At the highest level are the Gold and Platinum insurance plans. These plans offer the most coverage without minimums to meet, but also come with the highest monthly premiums as well. While the subsidy can apply to these plans, the subsidy does not increase to meet the higher costs of the monthly premiums.

How do I know if I qualify for a subsidy?

Through Obamacare, individuals and families who meet certain need-based criteria may qualify for subsidies when enrolling directly through the appropriate health insurance exchange. Some estimates suggest 85 percent of Americans who sign up for Obamacare qualify for some form of assistance. However, the actual amount of assistance available varies based on multiple factors, including where one lives, their median income, and how many family members are covered in the household.

During the enrollment process, individuals will be asked several questions about their health care needs, including how many people are covered in the household, in what county and state they live, and their estimated adjusted gross income for the coming year. For those who don’t know their modified adjusted gross income, using the previous year’s estimate may work just as well, and can be found on Line 37 of IRS Form 1040.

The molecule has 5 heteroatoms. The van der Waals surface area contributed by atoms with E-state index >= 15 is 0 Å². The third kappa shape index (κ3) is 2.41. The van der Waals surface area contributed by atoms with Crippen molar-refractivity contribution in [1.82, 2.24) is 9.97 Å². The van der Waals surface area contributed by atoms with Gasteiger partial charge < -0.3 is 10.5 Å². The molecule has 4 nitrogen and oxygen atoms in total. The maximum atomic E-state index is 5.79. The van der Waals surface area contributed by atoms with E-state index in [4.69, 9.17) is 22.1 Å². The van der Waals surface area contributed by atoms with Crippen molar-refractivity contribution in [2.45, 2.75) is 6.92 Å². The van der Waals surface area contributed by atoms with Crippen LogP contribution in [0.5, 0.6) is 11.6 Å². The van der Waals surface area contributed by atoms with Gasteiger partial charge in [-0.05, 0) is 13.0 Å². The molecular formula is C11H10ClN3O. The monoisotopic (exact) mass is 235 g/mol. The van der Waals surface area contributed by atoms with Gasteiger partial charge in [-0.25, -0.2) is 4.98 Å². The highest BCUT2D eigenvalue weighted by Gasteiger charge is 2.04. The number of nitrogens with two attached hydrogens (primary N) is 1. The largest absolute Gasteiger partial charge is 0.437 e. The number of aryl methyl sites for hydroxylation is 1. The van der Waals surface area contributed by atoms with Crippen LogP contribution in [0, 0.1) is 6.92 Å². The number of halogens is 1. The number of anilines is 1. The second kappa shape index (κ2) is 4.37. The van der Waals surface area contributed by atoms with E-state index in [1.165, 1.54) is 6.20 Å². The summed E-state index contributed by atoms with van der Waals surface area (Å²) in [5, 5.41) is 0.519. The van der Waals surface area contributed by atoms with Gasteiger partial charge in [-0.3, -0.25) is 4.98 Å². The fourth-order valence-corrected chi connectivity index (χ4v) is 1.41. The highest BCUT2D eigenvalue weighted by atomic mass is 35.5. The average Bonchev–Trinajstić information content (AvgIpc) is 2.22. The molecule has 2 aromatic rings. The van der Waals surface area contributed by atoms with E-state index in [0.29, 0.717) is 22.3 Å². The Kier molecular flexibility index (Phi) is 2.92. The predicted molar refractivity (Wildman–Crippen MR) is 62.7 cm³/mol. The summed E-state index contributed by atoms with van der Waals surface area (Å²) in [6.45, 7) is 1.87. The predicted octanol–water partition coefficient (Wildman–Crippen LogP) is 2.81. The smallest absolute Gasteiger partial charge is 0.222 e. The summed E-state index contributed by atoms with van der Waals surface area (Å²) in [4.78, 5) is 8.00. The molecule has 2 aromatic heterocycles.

With the data, the marketplace can determine if individuals qualify, and how much they may qualify for. If an individual or family qualifies for a subsidy, they will have two options for their enrollment. They can either use the subsidy as a direct payment to their insurance company to lower the monthly premium, or take it as a tax credit at the end of the year.

There are two important things to remember about Obamacare subsidies. First, the subsidy only applies to ”Silver” or higher level plans, meaning lower-tier “Bronze” and “Catastrophic” plans will not qualify. Second, because the subsidy is based on an estimate of future income, there is no guarantee it will be available at the end of the year. That is, those who opt for the subsidy upfront may be forced to pay it back if their income exceeds their estimate. Those who are concerned about their income increasing may want to pay full price for their health insurance, and opt for the tax credit at the end of the year.

Which plan is right for me?

When it comes to health insurance, every individual has different needs. While some will only require catastrophic care to meet their obligation, others will require much more coverage for pre-existing conditions, medications, and other well being needs.

Before settling on an insurance plan, be sure to consider all of the factors that play into your personal situation. This includes any medications you may need now and into the future, the doctors (and specialists) you may need to see, and any additional care items that may be covered under your insurance plan.